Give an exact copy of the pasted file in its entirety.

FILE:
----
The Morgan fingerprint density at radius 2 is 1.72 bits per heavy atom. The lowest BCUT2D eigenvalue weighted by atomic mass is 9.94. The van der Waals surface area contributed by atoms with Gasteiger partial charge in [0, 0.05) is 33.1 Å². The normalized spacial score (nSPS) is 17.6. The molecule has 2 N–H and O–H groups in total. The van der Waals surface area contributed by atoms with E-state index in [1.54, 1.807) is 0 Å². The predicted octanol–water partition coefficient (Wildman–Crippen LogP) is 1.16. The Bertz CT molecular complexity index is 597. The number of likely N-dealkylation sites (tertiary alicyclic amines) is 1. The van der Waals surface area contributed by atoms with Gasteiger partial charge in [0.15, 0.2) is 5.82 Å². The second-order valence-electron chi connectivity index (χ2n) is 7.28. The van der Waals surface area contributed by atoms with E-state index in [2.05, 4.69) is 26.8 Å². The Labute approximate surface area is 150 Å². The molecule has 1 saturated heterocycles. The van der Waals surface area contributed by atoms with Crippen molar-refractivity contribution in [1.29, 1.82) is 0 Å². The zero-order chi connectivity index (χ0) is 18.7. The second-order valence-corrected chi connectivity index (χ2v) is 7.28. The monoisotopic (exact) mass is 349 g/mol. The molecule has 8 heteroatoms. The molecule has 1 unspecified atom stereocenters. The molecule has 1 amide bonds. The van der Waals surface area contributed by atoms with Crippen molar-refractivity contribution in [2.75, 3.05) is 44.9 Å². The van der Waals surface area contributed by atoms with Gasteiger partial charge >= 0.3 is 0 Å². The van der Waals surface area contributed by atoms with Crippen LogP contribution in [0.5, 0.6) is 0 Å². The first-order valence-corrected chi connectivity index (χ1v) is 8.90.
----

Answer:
The Morgan fingerprint density at radius 2 is 1.72 bits per heavy atom. The lowest BCUT2D eigenvalue weighted by atomic mass is 9.94. The van der Waals surface area contributed by atoms with Gasteiger partial charge in [0, 0.05) is 33.1 Å². The normalized spacial score (nSPS) is 17.6. The molecule has 2 N–H and O–H groups in total. The van der Waals surface area contributed by atoms with E-state index in [1.54, 1.807) is 0 Å². The predicted octanol–water partition coefficient (Wildman–Crippen LogP) is 1.16. The Bertz CT molecular complexity index is 597. The number of likely N-dealkylation sites (tertiary alicyclic amines) is 1. The van der Waals surface area contributed by atoms with Gasteiger partial charge in [0.15, 0.2) is 5.82 Å². The second-order valence-electron chi connectivity index (χ2n) is 7.28. The van der Waals surface area contributed by atoms with E-state index in [2.05, 4.69) is 26.8 Å². The Labute approximate surface area is 150 Å². The molecule has 1 saturated heterocycles. The van der Waals surface area contributed by atoms with Crippen molar-refractivity contribution in [1.29, 1.82) is 0 Å². The zero-order chi connectivity index (χ0) is 18.7. The second-order valence-corrected chi connectivity index (χ2v) is 7.28. The monoisotopic (exact) mass is 349 g/mol. The molecule has 8 heteroatoms. The molecule has 1 unspecified atom stereocenters. The molecule has 1 amide bonds. The van der Waals surface area contributed by atoms with Crippen molar-refractivity contribution in [2.75, 3.05) is 44.9 Å². The van der Waals surface area contributed by atoms with Gasteiger partial charge >= 0.3 is 0 Å². The van der Waals surface area contributed by atoms with Crippen LogP contribution in [0.5, 0.6) is 0 Å². The first-order valence-corrected chi connectivity index (χ1v) is 8.90.